In this project, which is now completed, we used two complementary next generation sequencing procedures in which we and our partners (Liverpool, and the JIC) have considerable expertise to generate significant amounts of wheat genome sequences. In August 2010 as required by our terms and conditions, we released the 5x fold coverage of the Chinese Spring (line 42) genome sequence via the Cerealsdb web site. In addition in June 2011 we released the first batch of SNP-based molecular markers - this work has been published and may be downloaded here, or a summary can be viewed on this site. While this project is now completed Bristol is continuing to develop further SNPs all validated via the KASPar genotyping technology developed by Kbioscience.
Via the International Wheat Genome Sequencing Consortium (IWGSC) it is hoped that a full joined up genome sequence for wheat will soon be released.
This project aims to investigate the use of next generation sequencing to catalog and map homoeologous SNPs (i.e. sequence variations which exist between the different genomes (A, B and D) which make up the hexaploid wheat genome.
The long term goal of this project is to generate wheat plants with elevated levels of genetic diversity and/or recombination. To produce such plants we have generated various transgenic lines designed to interfere with the expression of key genes (PMS2, Msh2 and Msh6/7) known to be involved in mismatch repair. We hypothesized that such plants will have two interesting characteristics; firstly, they will be unable to repair damage to their DNA and therefore they will carry an increased genetic load, and secondly, as mismatch repair is thought to be involved in homologous and homoeologous recombination, they will show elevated levels of recombination between related, but divergent sequences, for instance on homoeologous chromosomes.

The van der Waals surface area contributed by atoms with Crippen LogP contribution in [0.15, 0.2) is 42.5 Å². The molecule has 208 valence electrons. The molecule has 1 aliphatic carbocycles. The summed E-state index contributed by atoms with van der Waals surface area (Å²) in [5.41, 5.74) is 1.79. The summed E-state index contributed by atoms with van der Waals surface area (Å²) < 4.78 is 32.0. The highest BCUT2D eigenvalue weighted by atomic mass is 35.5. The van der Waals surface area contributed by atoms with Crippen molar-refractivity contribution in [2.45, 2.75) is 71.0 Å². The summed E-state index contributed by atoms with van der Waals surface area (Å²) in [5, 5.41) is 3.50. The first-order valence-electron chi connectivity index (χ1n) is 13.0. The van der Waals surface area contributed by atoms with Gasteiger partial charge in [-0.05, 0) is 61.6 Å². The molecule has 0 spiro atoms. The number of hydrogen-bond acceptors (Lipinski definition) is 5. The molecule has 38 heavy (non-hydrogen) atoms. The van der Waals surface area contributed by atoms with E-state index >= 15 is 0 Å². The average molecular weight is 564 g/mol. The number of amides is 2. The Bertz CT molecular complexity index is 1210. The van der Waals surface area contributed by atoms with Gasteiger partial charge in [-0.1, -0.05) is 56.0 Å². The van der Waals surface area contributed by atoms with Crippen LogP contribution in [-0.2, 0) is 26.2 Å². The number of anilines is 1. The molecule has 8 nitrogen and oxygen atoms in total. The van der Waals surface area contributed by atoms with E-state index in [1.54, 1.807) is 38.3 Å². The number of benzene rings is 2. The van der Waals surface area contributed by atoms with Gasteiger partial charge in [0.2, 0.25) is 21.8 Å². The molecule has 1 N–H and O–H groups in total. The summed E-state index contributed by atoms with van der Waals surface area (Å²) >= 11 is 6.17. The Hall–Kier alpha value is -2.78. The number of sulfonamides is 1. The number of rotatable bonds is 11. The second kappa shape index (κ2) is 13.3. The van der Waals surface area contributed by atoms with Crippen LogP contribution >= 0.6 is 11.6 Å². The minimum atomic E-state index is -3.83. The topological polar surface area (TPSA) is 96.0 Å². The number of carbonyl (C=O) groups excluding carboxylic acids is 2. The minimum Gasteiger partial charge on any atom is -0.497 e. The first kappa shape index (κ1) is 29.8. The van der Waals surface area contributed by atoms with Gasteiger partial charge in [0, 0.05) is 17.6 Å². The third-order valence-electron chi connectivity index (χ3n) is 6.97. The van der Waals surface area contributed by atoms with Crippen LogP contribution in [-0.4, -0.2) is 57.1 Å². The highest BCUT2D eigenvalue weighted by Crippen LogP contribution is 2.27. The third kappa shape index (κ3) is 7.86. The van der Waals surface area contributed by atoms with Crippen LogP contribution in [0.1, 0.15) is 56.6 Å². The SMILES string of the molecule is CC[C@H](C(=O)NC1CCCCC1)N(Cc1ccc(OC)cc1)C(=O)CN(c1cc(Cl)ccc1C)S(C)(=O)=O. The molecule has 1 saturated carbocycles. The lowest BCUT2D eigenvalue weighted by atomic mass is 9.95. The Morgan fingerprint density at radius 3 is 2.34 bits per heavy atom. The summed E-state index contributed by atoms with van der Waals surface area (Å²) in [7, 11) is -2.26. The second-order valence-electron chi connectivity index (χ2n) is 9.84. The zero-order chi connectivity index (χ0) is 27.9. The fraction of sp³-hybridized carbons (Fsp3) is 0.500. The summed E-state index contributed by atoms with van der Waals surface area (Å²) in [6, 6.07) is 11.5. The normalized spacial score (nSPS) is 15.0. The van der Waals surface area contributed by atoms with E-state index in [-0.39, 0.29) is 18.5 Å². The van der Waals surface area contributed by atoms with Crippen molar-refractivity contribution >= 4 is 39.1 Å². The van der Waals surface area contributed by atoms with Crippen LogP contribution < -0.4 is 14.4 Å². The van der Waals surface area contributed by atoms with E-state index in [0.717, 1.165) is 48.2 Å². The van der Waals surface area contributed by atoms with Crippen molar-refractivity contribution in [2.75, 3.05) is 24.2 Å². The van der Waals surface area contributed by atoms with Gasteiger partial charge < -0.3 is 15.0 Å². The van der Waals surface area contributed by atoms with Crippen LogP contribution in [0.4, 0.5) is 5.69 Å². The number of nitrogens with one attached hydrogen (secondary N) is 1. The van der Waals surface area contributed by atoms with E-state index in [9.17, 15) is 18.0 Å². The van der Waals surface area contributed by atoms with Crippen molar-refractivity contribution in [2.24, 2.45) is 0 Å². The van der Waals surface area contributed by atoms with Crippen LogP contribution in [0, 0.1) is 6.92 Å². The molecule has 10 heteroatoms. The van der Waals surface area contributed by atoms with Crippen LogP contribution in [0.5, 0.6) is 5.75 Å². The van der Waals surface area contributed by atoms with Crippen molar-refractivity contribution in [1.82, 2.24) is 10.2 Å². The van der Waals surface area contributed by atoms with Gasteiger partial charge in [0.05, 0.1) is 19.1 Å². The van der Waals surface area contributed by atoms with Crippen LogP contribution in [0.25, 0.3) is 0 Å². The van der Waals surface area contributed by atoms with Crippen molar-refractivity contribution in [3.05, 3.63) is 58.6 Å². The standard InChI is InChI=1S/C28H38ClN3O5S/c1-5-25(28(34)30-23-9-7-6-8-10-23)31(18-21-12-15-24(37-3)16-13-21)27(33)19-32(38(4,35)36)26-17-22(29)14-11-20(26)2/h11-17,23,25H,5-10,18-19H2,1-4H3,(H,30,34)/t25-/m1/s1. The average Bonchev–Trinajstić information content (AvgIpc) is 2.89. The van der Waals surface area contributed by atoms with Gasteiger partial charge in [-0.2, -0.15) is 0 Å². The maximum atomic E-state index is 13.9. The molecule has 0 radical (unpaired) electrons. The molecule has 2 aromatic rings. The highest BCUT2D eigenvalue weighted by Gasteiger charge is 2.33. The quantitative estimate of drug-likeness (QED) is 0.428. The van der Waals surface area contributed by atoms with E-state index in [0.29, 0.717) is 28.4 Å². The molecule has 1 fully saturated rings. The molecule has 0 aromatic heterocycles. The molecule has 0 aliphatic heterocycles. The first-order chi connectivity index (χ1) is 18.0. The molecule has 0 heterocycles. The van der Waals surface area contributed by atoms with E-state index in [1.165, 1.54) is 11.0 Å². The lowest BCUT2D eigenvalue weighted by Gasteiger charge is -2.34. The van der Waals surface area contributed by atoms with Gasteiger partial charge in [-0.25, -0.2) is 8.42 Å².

Our initial results suggest that while lines designed to interfere with Msh2 expression do have reduced mismatch repair activity, lines designed to interfere with PMS2 and Msh6/7 expression do not.
To provide the project with a focus, initially we intend to use the Msh2 RNAi lines to generate novel combinations of HMW-glutenin alleles; however, we envisage that such lines could be a valuable source of novel alleles for any number of interesting genes
Food security is becoming a critical issue both in the UK and worldwide due to rapid population expansion, dietary changes and declining stocks of fossil fuels. Total wheat grain production over the next 50 years must exceed that previously produced over the last 10,000 years, since agriculture began. The UK’s current food and farming ecological footprint is up to six times the food growing area of the UK. It is no longer feasible for the UK to rely on wealth created from its service sector to buy a decreasing supply of grain on the open market. The US are planning to double maize yields by 2030 using 30% less land, water and energy through the deployment of biotechnology. The UK needs a similar vision for food production covering its major crops, such as wheat, to address the potential market failure.